GUATEMALA: Salesian Missions, Feed My Starving Children Delivery Arrives Just in Time to Help Flood Victims
(MissionNewswire) Rural poverty hasn’t changed much in Guatemala during the last 20 years, according to the World Bank. Close to 75 percent of the population is estimated to live below the poverty line and almost 58 percent live below the extreme poverty line which the World Bank defines as struggling to afford even a basic basket of food.
For the country’s indigenous population the poverty rates jump even higher with almost 90 percent facing crippling poverty and few resources. The Salesians have been working in Guatemala, particularly with indigenous populations, to help break the cycle of poverty and provide access to basic needs and education.
Recently, the mountainous area of La Tinta was affected by devastating floods. Many families across four remote villages lost everything and were struggling to meet even their most basic needs of food and shelter.
The Salesians working in Altaverapaz, an area with 250,000 Q’eqchi’ indigenous inhabitants, offered assistance to those in need. A food delivery arrived before the floods thanks to a partnership between Feed My Starving Children and Salesian Missions, the U.S. development arm of the Salesians of Don Bosco. So the Salesians were able to respond to the emergency immediately with a large quantity of protein-enriched rice.
“The Salesians are on the ground already working with local populations so the response to emergencies like this is usually very quick,” explains Father Mark Hyde, executive director of Salesian Missions. “Because of our existing infrastructure our partners trust us to be able to get supplies to people in need.”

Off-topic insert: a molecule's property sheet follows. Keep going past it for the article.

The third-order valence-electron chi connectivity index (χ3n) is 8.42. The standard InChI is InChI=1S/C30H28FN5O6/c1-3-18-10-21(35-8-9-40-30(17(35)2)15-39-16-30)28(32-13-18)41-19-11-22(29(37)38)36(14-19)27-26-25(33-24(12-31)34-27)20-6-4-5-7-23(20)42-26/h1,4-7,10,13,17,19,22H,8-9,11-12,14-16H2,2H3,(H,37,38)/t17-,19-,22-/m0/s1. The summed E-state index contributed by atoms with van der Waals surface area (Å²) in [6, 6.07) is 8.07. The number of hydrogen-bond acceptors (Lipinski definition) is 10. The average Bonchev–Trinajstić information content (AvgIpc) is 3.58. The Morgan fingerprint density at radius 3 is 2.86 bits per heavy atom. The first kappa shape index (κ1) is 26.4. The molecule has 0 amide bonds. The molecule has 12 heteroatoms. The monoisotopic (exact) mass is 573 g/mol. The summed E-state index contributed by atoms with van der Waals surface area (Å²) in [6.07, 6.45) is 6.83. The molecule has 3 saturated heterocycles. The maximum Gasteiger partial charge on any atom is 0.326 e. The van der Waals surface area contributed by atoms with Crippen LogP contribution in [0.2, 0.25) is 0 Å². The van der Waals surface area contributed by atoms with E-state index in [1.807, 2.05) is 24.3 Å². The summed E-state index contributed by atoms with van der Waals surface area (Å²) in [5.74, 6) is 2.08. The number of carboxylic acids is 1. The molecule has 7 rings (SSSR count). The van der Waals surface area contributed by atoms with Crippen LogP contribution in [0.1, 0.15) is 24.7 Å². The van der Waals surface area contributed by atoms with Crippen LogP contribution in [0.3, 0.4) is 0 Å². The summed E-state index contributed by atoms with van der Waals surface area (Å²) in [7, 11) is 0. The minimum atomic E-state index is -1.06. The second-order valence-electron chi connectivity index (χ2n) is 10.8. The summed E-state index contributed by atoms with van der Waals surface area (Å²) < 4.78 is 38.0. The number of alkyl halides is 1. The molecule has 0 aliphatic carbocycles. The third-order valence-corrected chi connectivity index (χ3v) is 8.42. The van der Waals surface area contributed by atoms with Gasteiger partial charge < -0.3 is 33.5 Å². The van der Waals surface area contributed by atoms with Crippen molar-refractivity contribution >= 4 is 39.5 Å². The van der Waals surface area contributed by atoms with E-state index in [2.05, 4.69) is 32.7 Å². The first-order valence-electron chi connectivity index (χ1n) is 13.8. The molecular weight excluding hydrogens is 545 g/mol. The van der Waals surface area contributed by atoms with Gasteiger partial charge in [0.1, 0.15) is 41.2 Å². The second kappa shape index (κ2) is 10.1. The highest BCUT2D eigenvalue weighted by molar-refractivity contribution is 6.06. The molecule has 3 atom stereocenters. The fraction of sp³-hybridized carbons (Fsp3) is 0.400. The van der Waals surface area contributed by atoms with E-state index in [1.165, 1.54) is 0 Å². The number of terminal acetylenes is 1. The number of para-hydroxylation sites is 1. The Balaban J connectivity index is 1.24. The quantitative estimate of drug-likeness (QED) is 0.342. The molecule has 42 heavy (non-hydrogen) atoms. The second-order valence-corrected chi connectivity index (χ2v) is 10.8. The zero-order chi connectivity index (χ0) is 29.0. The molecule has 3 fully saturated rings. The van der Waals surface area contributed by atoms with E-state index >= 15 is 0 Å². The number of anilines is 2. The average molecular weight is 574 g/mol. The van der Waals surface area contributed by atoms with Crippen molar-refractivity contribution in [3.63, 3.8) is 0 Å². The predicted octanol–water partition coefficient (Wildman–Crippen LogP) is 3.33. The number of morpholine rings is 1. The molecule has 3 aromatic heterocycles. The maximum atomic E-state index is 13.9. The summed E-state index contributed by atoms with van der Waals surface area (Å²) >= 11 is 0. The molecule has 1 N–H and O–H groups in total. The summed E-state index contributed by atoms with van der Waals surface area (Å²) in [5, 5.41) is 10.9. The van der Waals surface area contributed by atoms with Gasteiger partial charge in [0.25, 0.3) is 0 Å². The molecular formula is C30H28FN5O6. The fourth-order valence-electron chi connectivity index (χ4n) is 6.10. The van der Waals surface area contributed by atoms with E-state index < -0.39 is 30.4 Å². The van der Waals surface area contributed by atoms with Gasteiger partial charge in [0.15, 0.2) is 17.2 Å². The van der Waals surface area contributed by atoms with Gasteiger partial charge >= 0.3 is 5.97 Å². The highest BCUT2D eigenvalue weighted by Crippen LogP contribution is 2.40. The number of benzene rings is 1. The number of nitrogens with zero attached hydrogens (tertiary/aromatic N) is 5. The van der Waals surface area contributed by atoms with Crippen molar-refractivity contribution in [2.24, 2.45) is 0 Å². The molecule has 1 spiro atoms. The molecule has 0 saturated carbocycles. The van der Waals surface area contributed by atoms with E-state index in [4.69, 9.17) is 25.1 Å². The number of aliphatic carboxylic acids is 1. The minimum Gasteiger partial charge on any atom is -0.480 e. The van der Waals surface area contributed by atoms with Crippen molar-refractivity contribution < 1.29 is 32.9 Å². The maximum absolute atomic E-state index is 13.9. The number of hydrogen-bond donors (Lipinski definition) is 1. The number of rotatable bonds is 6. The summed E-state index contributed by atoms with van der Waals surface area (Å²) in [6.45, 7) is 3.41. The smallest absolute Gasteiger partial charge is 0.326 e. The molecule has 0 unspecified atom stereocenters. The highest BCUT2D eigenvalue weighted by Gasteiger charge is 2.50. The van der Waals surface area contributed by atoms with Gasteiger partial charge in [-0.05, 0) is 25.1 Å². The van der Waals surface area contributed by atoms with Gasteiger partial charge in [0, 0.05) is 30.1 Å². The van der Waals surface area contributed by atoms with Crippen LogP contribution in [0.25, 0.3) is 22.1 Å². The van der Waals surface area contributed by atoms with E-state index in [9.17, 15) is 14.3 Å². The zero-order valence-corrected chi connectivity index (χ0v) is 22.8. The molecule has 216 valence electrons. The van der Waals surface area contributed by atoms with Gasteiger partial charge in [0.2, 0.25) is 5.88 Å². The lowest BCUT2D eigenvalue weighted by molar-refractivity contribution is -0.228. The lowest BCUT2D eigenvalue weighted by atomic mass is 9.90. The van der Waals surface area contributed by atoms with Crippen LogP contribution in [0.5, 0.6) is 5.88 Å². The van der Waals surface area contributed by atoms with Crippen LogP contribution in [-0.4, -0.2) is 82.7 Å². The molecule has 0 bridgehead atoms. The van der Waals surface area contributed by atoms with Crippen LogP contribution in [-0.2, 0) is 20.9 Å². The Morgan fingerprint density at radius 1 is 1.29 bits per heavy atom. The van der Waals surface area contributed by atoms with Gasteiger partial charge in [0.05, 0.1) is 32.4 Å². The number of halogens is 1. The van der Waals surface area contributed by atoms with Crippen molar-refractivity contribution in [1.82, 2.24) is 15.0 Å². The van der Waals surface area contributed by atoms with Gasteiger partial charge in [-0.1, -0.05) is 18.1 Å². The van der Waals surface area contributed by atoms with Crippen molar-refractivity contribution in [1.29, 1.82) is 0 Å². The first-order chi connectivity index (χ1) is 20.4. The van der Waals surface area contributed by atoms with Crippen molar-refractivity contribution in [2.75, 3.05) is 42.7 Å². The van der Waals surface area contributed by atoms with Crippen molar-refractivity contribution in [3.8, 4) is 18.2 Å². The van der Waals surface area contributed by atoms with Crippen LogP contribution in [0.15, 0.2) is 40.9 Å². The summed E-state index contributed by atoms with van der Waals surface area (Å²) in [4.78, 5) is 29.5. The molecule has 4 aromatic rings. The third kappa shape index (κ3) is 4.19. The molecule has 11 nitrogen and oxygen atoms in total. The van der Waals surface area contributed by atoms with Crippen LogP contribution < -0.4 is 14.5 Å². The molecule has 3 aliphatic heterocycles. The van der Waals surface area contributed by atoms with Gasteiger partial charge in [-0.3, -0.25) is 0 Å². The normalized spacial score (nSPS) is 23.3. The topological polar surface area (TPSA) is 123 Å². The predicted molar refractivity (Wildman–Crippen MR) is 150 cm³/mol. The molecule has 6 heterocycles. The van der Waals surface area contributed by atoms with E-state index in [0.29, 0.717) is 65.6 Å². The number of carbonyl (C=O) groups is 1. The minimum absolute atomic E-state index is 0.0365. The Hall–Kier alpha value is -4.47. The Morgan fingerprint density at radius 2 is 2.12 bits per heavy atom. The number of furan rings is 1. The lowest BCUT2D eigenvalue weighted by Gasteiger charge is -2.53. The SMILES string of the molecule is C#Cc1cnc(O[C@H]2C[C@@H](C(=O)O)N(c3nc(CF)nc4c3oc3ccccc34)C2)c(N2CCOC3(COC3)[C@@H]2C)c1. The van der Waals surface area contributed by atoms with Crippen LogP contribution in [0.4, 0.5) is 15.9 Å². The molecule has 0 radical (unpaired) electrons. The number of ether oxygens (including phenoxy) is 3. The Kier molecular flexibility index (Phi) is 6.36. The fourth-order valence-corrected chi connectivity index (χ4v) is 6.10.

One of the biggest challenges in the delivery of the rice was navigating the mountainous terrain surrounding the remote villages. Much of the usual path from Altaverapaz to La Tinta was wiped out by landslides. Father Vittorio Castagna, working on behalf of the Salesians, was able to reach the villages of Kaqiha’ and Samiha after a four hour drive combined with a three-hour hike. When he arrived at the affected area he was met with a scene of total devastation.
“Unfortunately, the residents of these villages are forgotten by the international media but the Salesians have been here to provide for them,” says Fr. Castagna. “We have come to provide assistance in many circumstances. This time we were able to help close to 50 families affected by the landslides.”
Emergency situations aside, the Salesians have been providing ongoing assistance and education to the indigenous Q’eqchi’ people for many years. They are most focused on increasing the capacity of the local communities. With the assistance of Q’eqchi’ promoters, community groups are educated in self-management on projects benefiting family and community.
The Salesians also work with the Foundation for Advancement of Indigenous Women in Guatemala (Talita Kumi) to raise the status of women and empower them to become household and community decision-makers.
“The Salesian work is flexible and adaptable to the communities and countries we serve,” says Fr. Hyde. “Communities have different needs and we help as we can, all the while working to help people break the cycle of poverty and lead productive, healthy lives.”
World Bank – Guatemala
Salesian Missions – Work in Guatemala